All I can tell you is that cyclo cross breeds some tough little buggers, those kids in those conditions were a real credit to the sport and their families.
Up next were various 'U' groups, the novices, Vet 40, Vet 50 and finally in the best conditions of the day, the seniors.
I can't write in detail about the racing. All I know is that everyone was very happy and loved the race, of course the deluge had changed the face of the race.
Injuries, we had one and sadly it was a pretty bad one, but thankfully our very own Angel Katie jumped in. Think she might have pulled as well!
All our boys and girls finished and were a real credit.....you need to give me your images and words and I'll edit them in.

So yes proud and happy. Massive thanks to Darren and guest Keith Perry. Thanks to Katie for at least making me feel we had a safe place. Thanks to all the marshals, checker in and outers, car parking attendants. To the supporters and the cake makers. And finally to the racers of the LBRCC and visiting clubs.
Same time next year?   


Sunday, 20 November 2016

Lion Of Leighton (Summer Roar)

So a bit late with this write up, and after four months I can just about recall the details! But I thought I'd record the event for future reference. That and I've just found out that this blog, though dormant for the past six months is still getting hundreds of views a month.
So then, finally a summer running of the Lion. We'd done the recce's and we'd even run due to popular demand a mid winter version (for hardy souls only)
We had chosen August in the hope that it would be the driest month, and therefore offer the fastest run. And thinking that even if it did rain the ground would be to baked to get boggy, unlike the winter mudfest that previous January.
So it was then that we rolled out from the Black Lion on a not that summery day! By now my riding was already on the way down, so I let the fast boys form their own little group and sent them off ahead. I happily set off with group B.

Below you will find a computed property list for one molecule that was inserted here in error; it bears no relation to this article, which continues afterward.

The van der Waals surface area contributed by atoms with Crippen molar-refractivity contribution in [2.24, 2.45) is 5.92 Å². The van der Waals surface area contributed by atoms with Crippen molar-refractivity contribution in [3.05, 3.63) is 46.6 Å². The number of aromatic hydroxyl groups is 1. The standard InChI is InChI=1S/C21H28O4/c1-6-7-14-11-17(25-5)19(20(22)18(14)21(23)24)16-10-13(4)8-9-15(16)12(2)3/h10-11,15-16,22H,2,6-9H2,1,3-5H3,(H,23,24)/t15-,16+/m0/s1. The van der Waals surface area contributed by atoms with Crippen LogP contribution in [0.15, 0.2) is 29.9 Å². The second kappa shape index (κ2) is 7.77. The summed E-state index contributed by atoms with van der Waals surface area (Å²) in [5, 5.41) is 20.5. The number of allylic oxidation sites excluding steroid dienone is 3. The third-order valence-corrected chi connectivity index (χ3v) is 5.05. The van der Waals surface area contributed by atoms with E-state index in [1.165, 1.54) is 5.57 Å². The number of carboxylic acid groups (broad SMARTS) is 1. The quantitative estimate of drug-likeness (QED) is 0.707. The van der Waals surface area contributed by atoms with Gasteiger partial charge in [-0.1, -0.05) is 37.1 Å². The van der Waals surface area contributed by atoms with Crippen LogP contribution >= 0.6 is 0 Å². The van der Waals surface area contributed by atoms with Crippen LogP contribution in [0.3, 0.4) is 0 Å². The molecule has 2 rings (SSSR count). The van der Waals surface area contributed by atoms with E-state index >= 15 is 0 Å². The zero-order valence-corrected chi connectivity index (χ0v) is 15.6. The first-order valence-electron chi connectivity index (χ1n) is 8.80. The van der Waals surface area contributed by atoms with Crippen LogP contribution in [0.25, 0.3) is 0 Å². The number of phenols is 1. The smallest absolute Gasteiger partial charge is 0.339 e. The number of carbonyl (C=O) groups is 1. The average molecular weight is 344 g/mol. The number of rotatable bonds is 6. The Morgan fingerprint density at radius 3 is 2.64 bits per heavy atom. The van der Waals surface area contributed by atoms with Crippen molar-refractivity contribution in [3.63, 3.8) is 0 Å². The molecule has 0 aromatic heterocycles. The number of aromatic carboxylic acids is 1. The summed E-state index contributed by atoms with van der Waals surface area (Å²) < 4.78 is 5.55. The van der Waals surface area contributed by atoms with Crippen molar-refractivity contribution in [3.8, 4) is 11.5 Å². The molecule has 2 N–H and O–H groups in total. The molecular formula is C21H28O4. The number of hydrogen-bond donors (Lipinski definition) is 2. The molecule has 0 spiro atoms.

The first part to this ride is a long steady road section,  heading to Wing with the first sector near Winslow your objective. The ride gets you warmed up and gives you time to decide if a road or cross bike was the right choice, a very broken Well Lane helps confirm your decision whatever it was.
Then after clearing said road section, that during the winter run was a ball breaking, puncture fest in the pouring rain we arrive a the first sector unscathed. This sector is a peach in the dry, flat fast and dusty with even a little pave thrown in. Midway through the sector group B comes across group A who have suffered a puncture. And in true 'Top Gear' style a group of us bugger off leaving the stricken club mates to sort them selves out......if done with a smile it's okay.
So now I'm in group A, all warmed up and ready to go and in  my element. We give it the berries. Our fast moving road group on this dusty rough track provides entertainment/bewilderment to the Sunday family bike riders we pass.
Sector one over with we hit tarmac and turn right for the next. Through Newton Longville (where I point out the place I go dancing to whoops and cheers, mildly offended as I do dance there, it's not a euphemism) And then into Stoke Hammond. The sector here starts as a residential road that narrows to a traffic free lane, over the Grand Union and towards what looks like a dead end, but is the start of the rough stuff. I'm sure someone asks if this is right.......yeah it's like the whole point dude.
We turn to climb what we have christened the Gravelberg, a steep broken tarmac, gravel and mud climb. Only one way to climb this mountainbikers favourite and that's seated and steady with eyes front. Flip a gear or change direction and you'll be walking. I'm pleased to say I cleaned it with road bike and 25c's. From the ****ity ****s I can hear behind me some didn't.
We regroup at the top and head for Heath and Reach via Rushmere.
We descend into Rushmere with a mix of speed and caution, and I'm very glad my boys are handy racers as this road is pretty dangerous. Constantly twisting, broken up, shady, wet and mossy in some places, dry and covered in deep sand in others and often frequented by WRC wannabes.
We land at Heath and Reach and stop to replenish food and drink. Ash still hasn't given us the reason he wasn't there with bacon sarnies this time?
Going by the amount of food and water purchased we must have been going some! The local convenience store will be our only pit stop, unless anyone wants to peel off for a pint. Though I think the thought of being towed by this, what is now a fast group around the rest of the route a far more appealing one than a solo wobble back after a pint.